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The Midtown Tenants’ Association would like an opportunity to respond to the op-ed published in the BayView that discredits the struggle for equity and self-management that Midtown tenants have been engaged in over the past four years. We have experienced broad support from the wider community concerned with gentrification and the displacement of Black and working class people from San Francisco. Contrary to what the op-ed claimed, living at Midtown under Mercy Housing is not “much better now.”
San Francisco United Against Trump acknowledges that the issues faced by minority groups, particularly immigrants and people of color, under our current administration, are not only an integral part of our city’s history, but of nearly EVERY major American city’s history. Our organization aims to combat President Trump’s regressive and destructive policies, as well as fight injustice at local levels of government.
A “space mountain,” “a behemoth,” “a colossus,” “a palace for Jabba The Hut” and “a half-baked baked Alaska” – that’s how columnists have described George Lucas’ $400 million 300,000-square-foot Museum of Narrative Art, a collection of Americana and Hollywood memorabilia. On May 16, 2016, San Francisco Supervisor, Aaron Peskin, appeared on CBS Bay Area talk show “Matier in the Morning,” where he reintroduced Treasure Island as a site for the project.
On Dec. 14, 30 residents of the Midtown Park Apartments in the Fillmore-Western Addition, along with dozens of community supporters, picketed the San Francisco offices of Mercy Housing to demand Mercy’s removal as its property manager. Midtown tenants also formally announced the filing of a legal writ challenging a recent ruling by the San Francisco Rent Board that Midtown does not qualify for rent control.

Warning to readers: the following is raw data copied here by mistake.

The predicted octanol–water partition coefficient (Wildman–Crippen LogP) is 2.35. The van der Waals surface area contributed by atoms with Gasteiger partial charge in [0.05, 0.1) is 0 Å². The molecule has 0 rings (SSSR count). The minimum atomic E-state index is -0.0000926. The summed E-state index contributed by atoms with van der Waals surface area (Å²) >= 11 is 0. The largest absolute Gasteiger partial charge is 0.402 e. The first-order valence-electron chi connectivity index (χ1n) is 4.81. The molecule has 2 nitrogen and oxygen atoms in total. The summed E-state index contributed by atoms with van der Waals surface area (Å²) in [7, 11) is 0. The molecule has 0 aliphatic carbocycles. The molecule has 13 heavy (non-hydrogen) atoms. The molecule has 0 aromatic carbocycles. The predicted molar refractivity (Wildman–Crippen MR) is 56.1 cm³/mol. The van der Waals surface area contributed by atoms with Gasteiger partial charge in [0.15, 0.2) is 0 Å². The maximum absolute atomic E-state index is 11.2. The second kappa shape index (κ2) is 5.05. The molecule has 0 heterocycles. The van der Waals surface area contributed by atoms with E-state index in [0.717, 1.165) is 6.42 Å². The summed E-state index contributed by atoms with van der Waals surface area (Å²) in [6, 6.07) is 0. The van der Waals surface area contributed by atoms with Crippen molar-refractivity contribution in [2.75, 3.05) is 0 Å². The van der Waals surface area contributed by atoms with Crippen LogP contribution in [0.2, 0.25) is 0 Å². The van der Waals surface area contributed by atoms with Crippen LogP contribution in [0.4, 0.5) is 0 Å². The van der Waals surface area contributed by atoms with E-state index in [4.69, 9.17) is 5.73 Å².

On a cold Tuesday evening, Sept. 15, Midtown residents along with their allies from labor unions, UC Berkeley, Boalt School of Law, The Plaza 16 Coalition, Calle 24 and tenants’ rights advocates gathered outside of the San Francisco Rent Board eagerly awaiting the appeal hearing. The decision was to be made on the rent control status of 65 long-term Fillmore District families who face immediate rent increases ranging from 30 percent to 300 percent.
Third Baptist Church in San Francisco asked a San Francisco Superior Court judge today to stop the landlord of the Frederick Douglass Haynes Gardens – a 104-unit Fillmore development that is home to mostly Section 8 tenants – from selling the building to speculators. The temporary restraining order request asks a judge to provide injunctive relief against what appears to be another case of affordable housing at risk in San Francisco.
On Monday, June 29, over a hundred working class families of Midtown Park Apartments were joined by community activists, concerned citizens and legal advisors for a rally in support of over 55 households whose rent increased 300 percent. The only such property that is owned by the City, Midtown’s original intent by then Supervisors Diane Feinstein and Ella Hill Hutch was to transform this complex into an equity cooperative – a promise that never materialized.
Nearly 100 residents of Midtown, representing virtually every household at a vibrant and diverse low and moderate income community in the Fillmore District, submitted a petition to Mayor’s Office of Housing Director Olson Lee asking him to withdraw his termination of Midtown’s 45-year-old lease with the City and County of San Francisco. Later that same day, Director Lee, a former Redevelopment Agency official, gave Midtown residents his answer: No.
The Mayor’s Office of Housing is acting at warp speed to push through a proposal to HUD called Rental Assistance Demon-stration (RAD), which will ultimately mean the privatization of all the last shreds of public housing in San Francisco. With the possibility of public housing becoming private, where does that leave the people who have been in this neighborhood for generations, such as my family and myself?
The San Francisco Housing Commission meeting of Sept. 4 on a new acronym called Rental Assistance Demonstration (RAD), code for selling public housing to private investors, was still. Still like a grave. A grave for all us poor people destroyed by the massive privatization of our public housing. Us unprioritized and barely housed, the forgotten elders and disabled folks, the very poor, the displaced, now houseless and rarely remembered.
Marcus Book Store, at 1712 Fillmore St., San Francisco, is packed with knowledge it has purveyed since 1960, for 53 years. Now the oldest Black book store in the country has been ordered out. But the community is REFUSING to let Marcus Books close. The Sweises, who bought the property, want the judge to evict Marcus Books. Everyone is urged to BOYCOTT their businesses, Big Dog City Cab and Royal Cab companies. On Tuesday, July 2, 3 p.m., the community will caravan to the Sweis home in South City for a PROTEST RALLY at 4 p.m.